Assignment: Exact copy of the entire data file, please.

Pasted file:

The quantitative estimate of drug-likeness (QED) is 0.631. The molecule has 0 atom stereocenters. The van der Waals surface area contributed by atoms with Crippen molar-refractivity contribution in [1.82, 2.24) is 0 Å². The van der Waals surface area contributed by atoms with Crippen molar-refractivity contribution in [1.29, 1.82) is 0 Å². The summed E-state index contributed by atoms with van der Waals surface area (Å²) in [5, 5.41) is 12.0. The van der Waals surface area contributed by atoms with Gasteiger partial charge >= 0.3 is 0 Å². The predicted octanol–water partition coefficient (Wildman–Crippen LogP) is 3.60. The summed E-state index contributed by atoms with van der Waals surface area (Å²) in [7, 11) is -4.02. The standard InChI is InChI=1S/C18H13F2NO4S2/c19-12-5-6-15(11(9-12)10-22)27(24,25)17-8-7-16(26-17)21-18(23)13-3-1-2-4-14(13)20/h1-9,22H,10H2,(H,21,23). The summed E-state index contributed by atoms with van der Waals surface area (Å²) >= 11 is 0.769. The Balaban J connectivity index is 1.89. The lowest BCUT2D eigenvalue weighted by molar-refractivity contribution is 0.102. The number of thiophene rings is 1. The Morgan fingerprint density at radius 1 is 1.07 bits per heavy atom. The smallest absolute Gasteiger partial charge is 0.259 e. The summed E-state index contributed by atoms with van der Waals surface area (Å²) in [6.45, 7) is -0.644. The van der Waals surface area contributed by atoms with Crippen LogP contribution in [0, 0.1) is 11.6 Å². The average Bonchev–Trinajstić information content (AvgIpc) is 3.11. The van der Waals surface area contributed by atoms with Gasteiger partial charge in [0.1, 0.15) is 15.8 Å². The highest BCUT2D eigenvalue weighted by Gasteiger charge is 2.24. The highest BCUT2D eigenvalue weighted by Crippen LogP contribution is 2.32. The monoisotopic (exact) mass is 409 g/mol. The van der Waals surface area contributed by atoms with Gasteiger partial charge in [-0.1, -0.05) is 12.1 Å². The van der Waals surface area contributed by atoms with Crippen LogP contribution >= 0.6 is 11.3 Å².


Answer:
The quantitative estimate of drug-likeness (QED) is 0.631. The molecule has 0 atom stereocenters. The van der Waals surface area contributed by atoms with Crippen molar-refractivity contribution in [1.82, 2.24) is 0 Å². The van der Waals surface area contributed by atoms with Crippen molar-refractivity contribution in [1.29, 1.82) is 0 Å². The summed E-state index contributed by atoms with van der Waals surface area (Å²) in [5, 5.41) is 12.0. The van der Waals surface area contributed by atoms with Gasteiger partial charge >= 0.3 is 0 Å². The predicted octanol–water partition coefficient (Wildman–Crippen LogP) is 3.60. The summed E-state index contributed by atoms with van der Waals surface area (Å²) in [7, 11) is -4.02. The standard InChI is InChI=1S/C18H13F2NO4S2/c19-12-5-6-15(11(9-12)10-22)27(24,25)17-8-7-16(26-17)21-18(23)13-3-1-2-4-14(13)20/h1-9,22H,10H2,(H,21,23). The summed E-state index contributed by atoms with van der Waals surface area (Å²) >= 11 is 0.769. The Balaban J connectivity index is 1.89. The lowest BCUT2D eigenvalue weighted by molar-refractivity contribution is 0.102. The number of thiophene rings is 1. The Morgan fingerprint density at radius 1 is 1.07 bits per heavy atom. The smallest absolute Gasteiger partial charge is 0.259 e. The summed E-state index contributed by atoms with van der Waals surface area (Å²) in [6.45, 7) is -0.644. The van der Waals surface area contributed by atoms with Crippen LogP contribution in [0, 0.1) is 11.6 Å². The average Bonchev–Trinajstić information content (AvgIpc) is 3.11. The van der Waals surface area contributed by atoms with Gasteiger partial charge in [0.1, 0.15) is 15.8 Å². The highest BCUT2D eigenvalue weighted by Gasteiger charge is 2.24. The highest BCUT2D eigenvalue weighted by Crippen LogP contribution is 2.32. The monoisotopic (exact) mass is 409 g/mol. The van der Waals surface area contributed by atoms with Gasteiger partial charge in [-0.1, -0.05) is 12.1 Å². The van der Waals surface area contributed by atoms with Crippen LogP contribution >= 0.6 is 11.3 Å².